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Pirate Castle

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This was definitely more of a mummy and daddy made activity activity as although easy to make is a bit fiddly. Older kids would enjoy painting and decorating it though.

You will need:

4 equal sized rectangles of cardboard (mine were about 5 x 7 inches)
4 cardboard tubes
Black paint
Tape (I used black duct tape)
Scissors
Straws

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First of all take one of the rectangles of cardboard and place one cardboard tube to the side of it.

Cut a slit roughly half way up the tube

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Cut a slit halfway down the rectangle

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They should slot together. Repeat this for each ‘wall’ of the castle – so each tube and each rectangle will have two slits in, so they all fit together. Don’t forget to cut out an archway in one of the pieces as a doorway.

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Cut little squares out of the top of the cardboard tubes to create turrets.

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Paint it all black (might be easier to take it all apart to do this). I used for the inside of the castle. I did this because I had used toy packaging for the cardboard and the one side was shiny and printed on, which is a nightmare to paint! It also gave it a little bit more strength.

I then wrapped black duct tape (can you tell I love the stuff?!) around drinking straws, although you could just paint art straws black, and created a flag out of the tape (yes I’m obsessed!!) but black paper would work just as well. I did intend to finish it off by adding some skull and crossbones stickers but, as with a lot of things when two toddlers are about, they disappeared!

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Harrison immediately wanted to play with it, so in our big play tub I tipped out our tub of lentils, some sparkly gems as treasure, and added in a cardboard ‘x’. Our pirate small world/sensory tub was finished with some Happyland pirates and our sponge sail boats. We dug for treasure by scooping up the lentils with spoons and poured lentils down the turrets of the castle.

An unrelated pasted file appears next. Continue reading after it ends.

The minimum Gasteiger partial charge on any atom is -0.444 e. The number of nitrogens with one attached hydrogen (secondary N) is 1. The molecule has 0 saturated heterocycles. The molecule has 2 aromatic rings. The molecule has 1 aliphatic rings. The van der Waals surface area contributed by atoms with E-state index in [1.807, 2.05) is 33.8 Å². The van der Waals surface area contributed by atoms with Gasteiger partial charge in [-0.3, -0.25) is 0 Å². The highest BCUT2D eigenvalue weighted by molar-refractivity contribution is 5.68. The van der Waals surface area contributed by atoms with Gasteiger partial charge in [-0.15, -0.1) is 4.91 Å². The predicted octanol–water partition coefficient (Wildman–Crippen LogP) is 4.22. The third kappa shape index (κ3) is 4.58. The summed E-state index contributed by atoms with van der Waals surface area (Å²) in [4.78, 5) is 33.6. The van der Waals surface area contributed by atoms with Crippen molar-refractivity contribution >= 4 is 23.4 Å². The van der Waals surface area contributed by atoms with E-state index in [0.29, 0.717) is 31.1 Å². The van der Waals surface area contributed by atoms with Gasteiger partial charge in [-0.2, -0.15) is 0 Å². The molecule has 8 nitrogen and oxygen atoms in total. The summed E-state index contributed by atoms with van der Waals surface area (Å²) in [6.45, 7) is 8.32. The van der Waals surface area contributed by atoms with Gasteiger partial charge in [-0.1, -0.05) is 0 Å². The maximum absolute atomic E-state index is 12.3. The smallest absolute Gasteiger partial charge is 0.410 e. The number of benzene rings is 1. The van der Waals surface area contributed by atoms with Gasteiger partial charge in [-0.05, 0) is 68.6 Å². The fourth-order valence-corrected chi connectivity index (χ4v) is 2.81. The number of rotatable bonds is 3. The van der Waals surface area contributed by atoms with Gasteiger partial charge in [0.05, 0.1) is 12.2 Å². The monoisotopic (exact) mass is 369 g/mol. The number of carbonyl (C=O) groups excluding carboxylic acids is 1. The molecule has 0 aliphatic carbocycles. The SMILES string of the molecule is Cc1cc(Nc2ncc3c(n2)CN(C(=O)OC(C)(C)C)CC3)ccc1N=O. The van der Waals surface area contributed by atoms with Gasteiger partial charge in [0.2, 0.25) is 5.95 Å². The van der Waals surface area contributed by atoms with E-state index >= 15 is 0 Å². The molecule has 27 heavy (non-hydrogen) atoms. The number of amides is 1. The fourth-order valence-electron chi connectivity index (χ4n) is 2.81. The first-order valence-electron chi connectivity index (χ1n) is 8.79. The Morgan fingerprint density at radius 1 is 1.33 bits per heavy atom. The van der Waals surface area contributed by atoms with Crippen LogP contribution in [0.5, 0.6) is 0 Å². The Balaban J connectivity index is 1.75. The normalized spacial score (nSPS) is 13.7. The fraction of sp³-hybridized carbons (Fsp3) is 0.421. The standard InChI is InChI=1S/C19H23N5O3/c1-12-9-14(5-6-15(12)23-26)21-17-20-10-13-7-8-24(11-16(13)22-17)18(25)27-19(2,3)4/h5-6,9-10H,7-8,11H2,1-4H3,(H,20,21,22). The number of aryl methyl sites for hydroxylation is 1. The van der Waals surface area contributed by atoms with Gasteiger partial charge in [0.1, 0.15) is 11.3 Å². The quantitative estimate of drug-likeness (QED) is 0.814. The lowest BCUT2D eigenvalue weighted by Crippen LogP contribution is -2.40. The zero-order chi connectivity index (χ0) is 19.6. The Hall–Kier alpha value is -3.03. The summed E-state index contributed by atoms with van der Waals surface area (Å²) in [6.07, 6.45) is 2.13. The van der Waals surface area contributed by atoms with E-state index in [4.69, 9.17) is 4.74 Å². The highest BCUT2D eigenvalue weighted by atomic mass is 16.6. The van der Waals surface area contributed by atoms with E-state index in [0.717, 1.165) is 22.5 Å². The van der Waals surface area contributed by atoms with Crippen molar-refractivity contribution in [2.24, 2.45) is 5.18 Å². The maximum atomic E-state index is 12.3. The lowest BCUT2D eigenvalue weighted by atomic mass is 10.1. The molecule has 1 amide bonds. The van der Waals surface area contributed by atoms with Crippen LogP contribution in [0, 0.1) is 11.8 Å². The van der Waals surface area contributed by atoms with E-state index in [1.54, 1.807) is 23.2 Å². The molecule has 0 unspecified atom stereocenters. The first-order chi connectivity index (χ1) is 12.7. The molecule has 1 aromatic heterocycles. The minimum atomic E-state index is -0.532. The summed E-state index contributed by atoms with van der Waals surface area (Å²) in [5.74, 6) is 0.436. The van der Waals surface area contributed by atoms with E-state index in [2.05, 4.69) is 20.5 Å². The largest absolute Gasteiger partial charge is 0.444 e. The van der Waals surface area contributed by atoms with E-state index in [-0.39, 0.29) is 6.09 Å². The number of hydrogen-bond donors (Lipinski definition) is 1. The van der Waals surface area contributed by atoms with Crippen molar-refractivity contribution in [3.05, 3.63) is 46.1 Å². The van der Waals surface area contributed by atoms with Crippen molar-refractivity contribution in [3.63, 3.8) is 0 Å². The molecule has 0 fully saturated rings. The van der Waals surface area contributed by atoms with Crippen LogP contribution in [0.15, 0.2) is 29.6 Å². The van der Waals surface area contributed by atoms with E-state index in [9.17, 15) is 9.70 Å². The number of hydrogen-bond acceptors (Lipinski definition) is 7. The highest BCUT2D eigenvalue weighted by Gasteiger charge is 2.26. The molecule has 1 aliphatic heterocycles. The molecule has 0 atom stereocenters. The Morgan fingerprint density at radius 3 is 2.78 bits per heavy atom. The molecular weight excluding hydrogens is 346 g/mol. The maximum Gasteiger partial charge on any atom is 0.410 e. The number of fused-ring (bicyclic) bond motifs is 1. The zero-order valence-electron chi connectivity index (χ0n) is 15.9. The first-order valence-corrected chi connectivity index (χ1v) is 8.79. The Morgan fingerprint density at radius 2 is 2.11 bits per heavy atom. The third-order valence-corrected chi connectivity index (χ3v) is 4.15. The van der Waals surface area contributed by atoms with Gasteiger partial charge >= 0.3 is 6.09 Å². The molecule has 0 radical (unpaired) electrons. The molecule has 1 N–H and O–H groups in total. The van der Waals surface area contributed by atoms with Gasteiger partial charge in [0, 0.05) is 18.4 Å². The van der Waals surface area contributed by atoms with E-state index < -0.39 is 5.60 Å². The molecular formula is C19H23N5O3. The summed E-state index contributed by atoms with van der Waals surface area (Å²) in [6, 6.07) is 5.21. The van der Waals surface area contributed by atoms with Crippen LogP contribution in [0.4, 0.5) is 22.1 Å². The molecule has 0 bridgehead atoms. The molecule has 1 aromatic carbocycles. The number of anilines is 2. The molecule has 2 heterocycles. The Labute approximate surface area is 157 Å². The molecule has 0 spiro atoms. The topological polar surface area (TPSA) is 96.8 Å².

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Lots of fun!

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Chinese New Year: sensory play

Today we did something we haven’t done for a while – a sensory box! I tried to link it to our Chinese New Year theme as much as possible.

We used the Rainbow Rice we made back way before Christmas. Because it was red and yellow it was vaguely Chinese coloured. I added in some bits of black and red wool, red and black pom poms of various sizes, red and black feathers. I chose red and black as these colours suggest China to me. I also found some laminated red fish from the days when I was a teacher that had basic sight words on. Harrison and Alex are too young to read them but fish ate symbolic in Chinese culture so it just added to it. They also have paper clips attached to make them magnetic to play magnetic fishing games with.

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I gave them the tub inside another, larger tub to try and contain the mess (still ended up everywhere!). The large tub is an underbed storage box – a smaller and cheaper alternative to a tuff spot. They had all the usual equipment that we use for activities like this – accessories from the play kitchen , cardboard tubes and bowls. I also gave them some chopsticks which our local Chinese takeaway kindly gave us for free!

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Their imagination soon went wild. They had great fun trying to pick things up with the chopsticks and stirring the rice. The bits of wool soon became noodles and then we ended up bringing the play kitchen into the lounge so they could ‘cook’ the noodles and rice. (Excuse the fact Harrison yet again has no trousers on, we are potty training!)
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This activity led to some maths investigation. We counted how many cups of rice it took to fill a bowl, talked about which bowl had more rice in and started to look at ‘more’ and ‘less’.

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